I’ve noticed everything seems a bit too small, though, so I’ll see about increasing the size of everything. Maybe an 8×8 or a 6×6 grid would work a bit better. Ideally, I would have zoom functionality, but that’s a bit beyond me at this point.

Here’s the latest video:

In any case, the game is progressing and I’m still at it. I think my next goal will be to add a basic bullet factory/manager class and add shooting functionality. Either that, or I’ll work on increasing graphics size and maybe try to make the code a bit better. That’s putting me in danger of getting ahead of myself, though.

Pucaj Update – Grid Based Movement

I’ve been thinking about what Pucaj should actually become and I’ve decided on a turn-based RPG with tanks/robots. The vehicles would have parts you can upgrade, or buy, or collect maybe, and you’d move and fight on a grid based map. None of it is really completely decided on and it’s all a blur right now, but one thing I can be pretty sure of – I need grid based movement.

I ditched Box2D, because there really isn’t any need for it, and also ditched the “rotate the tank towards touch coordinates feature I had.

Instead, I implemented the movement based on a grid system.

The first thing I needed to do was to set up scaling of coordinates, so I can work with what are basically integers, instead of screen coordinates.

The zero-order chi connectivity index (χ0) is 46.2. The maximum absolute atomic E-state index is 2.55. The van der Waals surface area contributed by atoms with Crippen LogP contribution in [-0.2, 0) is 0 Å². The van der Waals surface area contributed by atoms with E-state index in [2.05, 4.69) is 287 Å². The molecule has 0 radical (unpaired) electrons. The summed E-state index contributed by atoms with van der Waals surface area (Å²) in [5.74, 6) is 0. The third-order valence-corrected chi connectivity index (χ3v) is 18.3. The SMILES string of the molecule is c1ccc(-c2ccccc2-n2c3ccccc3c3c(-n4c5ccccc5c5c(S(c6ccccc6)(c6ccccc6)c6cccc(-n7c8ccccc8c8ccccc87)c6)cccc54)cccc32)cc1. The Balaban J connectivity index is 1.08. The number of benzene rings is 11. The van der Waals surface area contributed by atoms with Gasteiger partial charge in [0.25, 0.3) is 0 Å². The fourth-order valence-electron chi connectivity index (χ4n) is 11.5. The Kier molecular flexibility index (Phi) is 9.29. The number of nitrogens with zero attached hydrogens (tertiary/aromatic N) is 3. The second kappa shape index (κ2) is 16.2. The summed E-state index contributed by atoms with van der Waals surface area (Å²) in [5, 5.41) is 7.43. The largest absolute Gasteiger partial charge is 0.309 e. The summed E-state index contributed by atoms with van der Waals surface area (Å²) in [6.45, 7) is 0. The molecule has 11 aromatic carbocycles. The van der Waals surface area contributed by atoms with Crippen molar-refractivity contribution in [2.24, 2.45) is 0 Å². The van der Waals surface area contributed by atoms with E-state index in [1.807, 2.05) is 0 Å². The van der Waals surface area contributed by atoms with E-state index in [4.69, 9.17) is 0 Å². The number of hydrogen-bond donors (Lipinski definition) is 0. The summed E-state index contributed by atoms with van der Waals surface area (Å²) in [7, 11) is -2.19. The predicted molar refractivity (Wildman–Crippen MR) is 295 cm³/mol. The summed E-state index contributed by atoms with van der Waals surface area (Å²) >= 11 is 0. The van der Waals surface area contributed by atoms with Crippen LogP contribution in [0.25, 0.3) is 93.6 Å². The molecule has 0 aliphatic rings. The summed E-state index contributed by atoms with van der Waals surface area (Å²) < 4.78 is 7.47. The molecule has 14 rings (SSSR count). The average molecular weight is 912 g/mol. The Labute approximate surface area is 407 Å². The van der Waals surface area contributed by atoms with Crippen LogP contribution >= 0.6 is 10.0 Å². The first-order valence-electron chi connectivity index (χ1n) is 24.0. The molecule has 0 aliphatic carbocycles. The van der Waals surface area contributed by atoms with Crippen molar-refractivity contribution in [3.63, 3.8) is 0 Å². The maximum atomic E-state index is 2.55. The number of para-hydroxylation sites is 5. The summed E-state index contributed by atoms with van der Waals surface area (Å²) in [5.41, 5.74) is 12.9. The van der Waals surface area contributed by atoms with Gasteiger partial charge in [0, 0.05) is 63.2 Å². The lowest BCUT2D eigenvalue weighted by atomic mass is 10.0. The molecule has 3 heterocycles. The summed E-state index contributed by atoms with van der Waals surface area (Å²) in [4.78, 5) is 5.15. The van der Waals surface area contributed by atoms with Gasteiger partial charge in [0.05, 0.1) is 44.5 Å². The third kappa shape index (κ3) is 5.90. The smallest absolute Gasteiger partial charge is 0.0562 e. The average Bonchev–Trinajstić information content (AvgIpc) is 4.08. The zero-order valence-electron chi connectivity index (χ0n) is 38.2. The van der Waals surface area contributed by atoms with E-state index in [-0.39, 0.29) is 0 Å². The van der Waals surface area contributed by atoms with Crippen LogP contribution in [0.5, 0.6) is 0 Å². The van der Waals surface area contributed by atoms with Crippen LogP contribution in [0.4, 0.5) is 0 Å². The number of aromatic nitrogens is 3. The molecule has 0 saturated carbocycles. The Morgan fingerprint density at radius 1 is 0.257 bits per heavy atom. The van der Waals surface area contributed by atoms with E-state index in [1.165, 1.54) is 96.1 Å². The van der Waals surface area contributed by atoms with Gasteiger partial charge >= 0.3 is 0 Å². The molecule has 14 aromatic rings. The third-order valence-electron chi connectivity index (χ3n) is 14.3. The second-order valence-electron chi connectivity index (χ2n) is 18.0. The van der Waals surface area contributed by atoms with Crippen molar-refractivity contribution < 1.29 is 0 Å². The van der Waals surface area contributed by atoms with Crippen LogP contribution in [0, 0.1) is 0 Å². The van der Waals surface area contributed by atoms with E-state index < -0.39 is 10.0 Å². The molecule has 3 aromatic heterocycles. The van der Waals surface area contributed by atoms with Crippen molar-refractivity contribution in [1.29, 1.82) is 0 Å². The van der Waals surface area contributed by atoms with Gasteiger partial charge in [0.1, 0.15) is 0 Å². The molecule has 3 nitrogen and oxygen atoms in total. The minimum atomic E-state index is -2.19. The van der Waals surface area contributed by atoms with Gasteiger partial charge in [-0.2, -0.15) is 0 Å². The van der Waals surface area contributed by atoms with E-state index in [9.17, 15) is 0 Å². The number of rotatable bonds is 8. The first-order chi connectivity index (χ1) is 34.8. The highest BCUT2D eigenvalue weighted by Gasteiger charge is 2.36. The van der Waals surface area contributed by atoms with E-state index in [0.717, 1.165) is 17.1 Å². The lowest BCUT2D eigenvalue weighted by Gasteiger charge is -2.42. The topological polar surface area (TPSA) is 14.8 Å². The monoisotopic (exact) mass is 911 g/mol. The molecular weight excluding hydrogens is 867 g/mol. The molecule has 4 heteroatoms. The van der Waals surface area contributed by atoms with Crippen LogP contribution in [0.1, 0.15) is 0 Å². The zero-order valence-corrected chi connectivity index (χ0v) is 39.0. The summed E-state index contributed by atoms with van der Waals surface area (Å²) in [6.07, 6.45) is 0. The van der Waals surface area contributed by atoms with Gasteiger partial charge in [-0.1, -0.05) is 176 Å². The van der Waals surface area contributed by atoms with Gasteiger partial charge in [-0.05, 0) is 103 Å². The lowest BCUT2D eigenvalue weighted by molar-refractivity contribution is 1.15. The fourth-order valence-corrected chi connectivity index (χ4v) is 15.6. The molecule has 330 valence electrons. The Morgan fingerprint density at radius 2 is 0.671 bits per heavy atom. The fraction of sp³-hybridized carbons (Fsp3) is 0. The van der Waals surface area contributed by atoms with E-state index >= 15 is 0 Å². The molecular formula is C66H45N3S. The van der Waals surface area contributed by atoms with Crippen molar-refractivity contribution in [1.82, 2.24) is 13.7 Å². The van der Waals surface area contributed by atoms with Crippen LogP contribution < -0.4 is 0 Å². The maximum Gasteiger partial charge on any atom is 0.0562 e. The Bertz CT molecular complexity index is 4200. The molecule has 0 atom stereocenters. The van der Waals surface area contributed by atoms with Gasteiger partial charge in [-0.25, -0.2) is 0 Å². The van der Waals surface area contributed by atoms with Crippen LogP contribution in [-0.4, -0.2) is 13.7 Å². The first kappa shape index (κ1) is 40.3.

Since the current map size is 10×10, the player’s position can be stored in a [0..9][0..9] vector. Based on the provided input, it then changes . Since it needs to also look nice, I added a class with static easing methods to interpolate between the new and the old position. The easing methods will be very universal, so I can use them for other things as well. They will require the initial value, the amount that value needs to change for, the duration of the entire process and our current position in the process, as in elapsed time.

Basically, we have something like this:

newValue = easeFunction(elapsedTime, initialValue, totalChange, totalDuration);

For now, all I have is a quadratic easeIn function, but I will be adding more as I need them.